Madman Atomic Comics #1, April 2007, Image Comics
writer/artist: Mike Allred
colorist: Laura Allred
letterer: Nate Piekos
If you went to your local comic book shop last Wednesday, you undoubtedly noticed Madman Atomic Comics #1. It's hard to ignore Mike Allred's psychedelic cover, depicting his pupil-less yet wide-eyed hero leaping from a purple-shrouded background of spiny tentacles. The picture is eerie and intriguing, and with that "number one" below the characteristic Image logo, I couldn't resist Allred's relaunch. Frankly, I've avoided Madman in the past; like the chick from high school you automatically dub out of your league, I thought Allred's work looked too good for me to understand. I wasn't sure if Madman's series (and I think he's had three of them) were mired in continuity or episodic for the sake of a burgeoning audience, but either way I was strangely intimidated by how much fun they looked. I don't know if I can really describe the phenomenon, but needless to say, I'm over it.
Fortunately for oblivious new readers like me, Madman is rediscovering who he is, so by picking up this issue I may be on the groundfloor of some new chapter in his life. From page one, Madman is trapped in a frozen world, "Not icy frozen," he succinctly explains, "Completely still frozen." While the general populace appear to be rapidly decaying, an orbital drone with whom Madman is familiar (and that is named Warren) arrives and almost annoying prods the desperate hero to recount his origins. In fact, most of this issue is one long flashback, which I presume would be annoying for long-time Mad-fans, yet freshly entertaining for newbies like me. I'd rather not summarize this summary again, if only to mention that I didn't know Madman was essentially a modern Frankenstein. The sheer vastness of his adventures, as explained by Warren, indicates that Madman may be one of the apocalyptic four horsemen, perhaps the horseman of death, as he is a living defiance of the reaper's blade. Allred definitely leaves the door open for some ethereal mayhem, to be sure.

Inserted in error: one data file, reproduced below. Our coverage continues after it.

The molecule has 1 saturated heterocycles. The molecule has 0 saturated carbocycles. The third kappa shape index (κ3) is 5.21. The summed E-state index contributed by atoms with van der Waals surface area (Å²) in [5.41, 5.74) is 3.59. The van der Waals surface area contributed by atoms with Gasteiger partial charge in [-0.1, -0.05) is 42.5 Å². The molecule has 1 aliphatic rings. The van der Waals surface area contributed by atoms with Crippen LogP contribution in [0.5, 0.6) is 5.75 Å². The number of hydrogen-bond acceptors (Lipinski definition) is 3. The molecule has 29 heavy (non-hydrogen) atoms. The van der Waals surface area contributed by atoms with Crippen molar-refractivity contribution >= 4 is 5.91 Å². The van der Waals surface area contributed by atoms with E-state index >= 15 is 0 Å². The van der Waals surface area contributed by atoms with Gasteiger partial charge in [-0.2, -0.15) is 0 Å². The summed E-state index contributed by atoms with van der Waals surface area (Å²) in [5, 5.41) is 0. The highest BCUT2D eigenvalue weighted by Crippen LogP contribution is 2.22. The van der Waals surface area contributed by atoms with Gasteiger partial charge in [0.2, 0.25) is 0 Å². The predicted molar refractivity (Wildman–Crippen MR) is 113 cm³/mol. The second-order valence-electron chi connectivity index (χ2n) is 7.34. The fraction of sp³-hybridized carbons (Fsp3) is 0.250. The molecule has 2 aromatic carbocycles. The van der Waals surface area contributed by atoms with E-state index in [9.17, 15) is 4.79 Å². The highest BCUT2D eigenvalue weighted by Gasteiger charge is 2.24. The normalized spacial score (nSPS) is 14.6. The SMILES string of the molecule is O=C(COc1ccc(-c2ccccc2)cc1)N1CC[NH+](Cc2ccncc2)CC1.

Yet, as my original impression led me to believe, it's Allred's artistic style that truly captures the imagination, capturing the essence of many genres in the context of this encapsulating escapade, from space to cityscapes to the complexities of the searching mind. This issue is just a trip. I'm definitely on board for the ride. Well, whether or not Madman finds himself in subsequent issues, I finally did, and in this context, that's all that matters!
Side note: Check out The Engine, Warren Ellis' message board, where I've posted an illustration for his "Remake/Remodel" thread, a weekly challenge to re-imagine well known characters. Last week, Witchblade, this week, Sherlock Holmes. I dig it.
Also, a plug for my current events blog The Tumblr Grumblr. Threw a thought about some shiny nappy people up there that might cock an eyebrow.